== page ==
According to Republicans, the formula for economic growth, which creates jobs and forms the tax base, is for rich people to not pay taxes.
Josh Bivens, an analyst with the Economic Policy Institute, says that tax reform will be tax cuts for wealthy households and corporations, “sweetened with middle-class tax cuts.”
Most households simply want to hear they will pay less taxes. The reason Obamacare (the ACA) survived judicial review, however, is because the mandate means it is really a tax, which just happens to make the rich richer and the poor poorer in the name of doing the public good.
Relying on Democrats to reformulate the risk associated with making the rich richer, because it just happens, results in a counter-identity game. The natural result is a strong, deflationary trend, and reformulating the tax code so that the rich get richer (because, like Objectivists say, it is unnatural to tax “the fountainhead”) makes it worse.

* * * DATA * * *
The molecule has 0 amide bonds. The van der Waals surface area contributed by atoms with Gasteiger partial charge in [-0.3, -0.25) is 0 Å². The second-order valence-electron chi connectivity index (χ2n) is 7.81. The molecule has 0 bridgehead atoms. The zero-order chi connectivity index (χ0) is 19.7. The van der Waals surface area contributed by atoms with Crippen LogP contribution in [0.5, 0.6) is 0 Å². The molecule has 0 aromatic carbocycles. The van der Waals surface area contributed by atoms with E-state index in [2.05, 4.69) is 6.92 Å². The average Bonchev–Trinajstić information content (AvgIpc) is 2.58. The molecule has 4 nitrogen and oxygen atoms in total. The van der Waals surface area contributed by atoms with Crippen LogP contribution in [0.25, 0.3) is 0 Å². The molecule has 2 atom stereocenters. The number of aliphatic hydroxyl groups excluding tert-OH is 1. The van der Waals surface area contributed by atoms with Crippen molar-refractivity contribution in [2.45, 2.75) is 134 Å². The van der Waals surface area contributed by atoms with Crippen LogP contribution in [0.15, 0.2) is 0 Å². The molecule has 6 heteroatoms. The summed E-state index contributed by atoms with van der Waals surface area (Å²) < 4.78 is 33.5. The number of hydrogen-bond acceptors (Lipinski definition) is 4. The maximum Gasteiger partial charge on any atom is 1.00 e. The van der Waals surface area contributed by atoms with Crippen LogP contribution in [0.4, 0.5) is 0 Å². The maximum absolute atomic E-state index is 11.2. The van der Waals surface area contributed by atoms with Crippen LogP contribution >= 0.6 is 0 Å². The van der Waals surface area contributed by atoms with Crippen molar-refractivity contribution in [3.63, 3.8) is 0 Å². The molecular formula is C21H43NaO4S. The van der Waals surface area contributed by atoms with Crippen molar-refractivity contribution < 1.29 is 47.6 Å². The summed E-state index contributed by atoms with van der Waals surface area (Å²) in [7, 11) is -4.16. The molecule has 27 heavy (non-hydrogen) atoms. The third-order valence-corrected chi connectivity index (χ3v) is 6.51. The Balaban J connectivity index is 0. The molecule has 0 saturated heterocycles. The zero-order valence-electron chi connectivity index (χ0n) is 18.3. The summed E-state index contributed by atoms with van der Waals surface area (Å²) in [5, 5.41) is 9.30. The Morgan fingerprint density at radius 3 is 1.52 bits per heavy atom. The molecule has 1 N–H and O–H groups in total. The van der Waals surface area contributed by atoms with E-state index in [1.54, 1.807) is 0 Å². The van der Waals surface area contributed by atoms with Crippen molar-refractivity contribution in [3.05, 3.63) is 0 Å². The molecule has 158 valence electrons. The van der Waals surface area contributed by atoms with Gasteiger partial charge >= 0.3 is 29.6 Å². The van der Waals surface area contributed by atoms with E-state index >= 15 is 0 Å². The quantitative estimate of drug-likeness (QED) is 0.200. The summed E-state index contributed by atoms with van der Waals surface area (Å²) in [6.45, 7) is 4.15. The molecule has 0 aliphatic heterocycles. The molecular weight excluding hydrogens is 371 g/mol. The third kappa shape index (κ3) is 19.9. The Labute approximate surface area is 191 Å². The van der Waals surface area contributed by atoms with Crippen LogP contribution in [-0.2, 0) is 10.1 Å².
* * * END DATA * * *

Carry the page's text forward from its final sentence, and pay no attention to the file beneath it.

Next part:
Democrats have got middle-class households believing that their biggest expense (the ACA mandate) is not a tax. It is a game perpetrated to cultivate the appearance of being opposed to their counter-identity — Republicans.
These opposing identities are really working together (forming an unavoidable “natural identity,” Objectivists say) to force most Americans into growing economic desperation.
Instead of “busting the binome” (which I also refer to as an “organized psychopathy” deliberately designed to make the same mistake over and over again, due to attribution error) we will be busily reformulating the risk in the form of a coded, natural existence — the tax code.
Naturally, Objectivists tell us, the code (the way it just happens to be) formulates the risk (fully assumed) by default. The tax code naturally favors the rich because, objectively, they say, if it doesn’t, capital is hoarded and the natural result is the growing economic desperation we have now. Why, they ask, do we want to keep making the same mistake over and over again. That’s just stupid, right?
(See other articles on formulation and reformulation of the risk, by griffithlighton, published on WordPress and, going way back, on Blogspot.com.)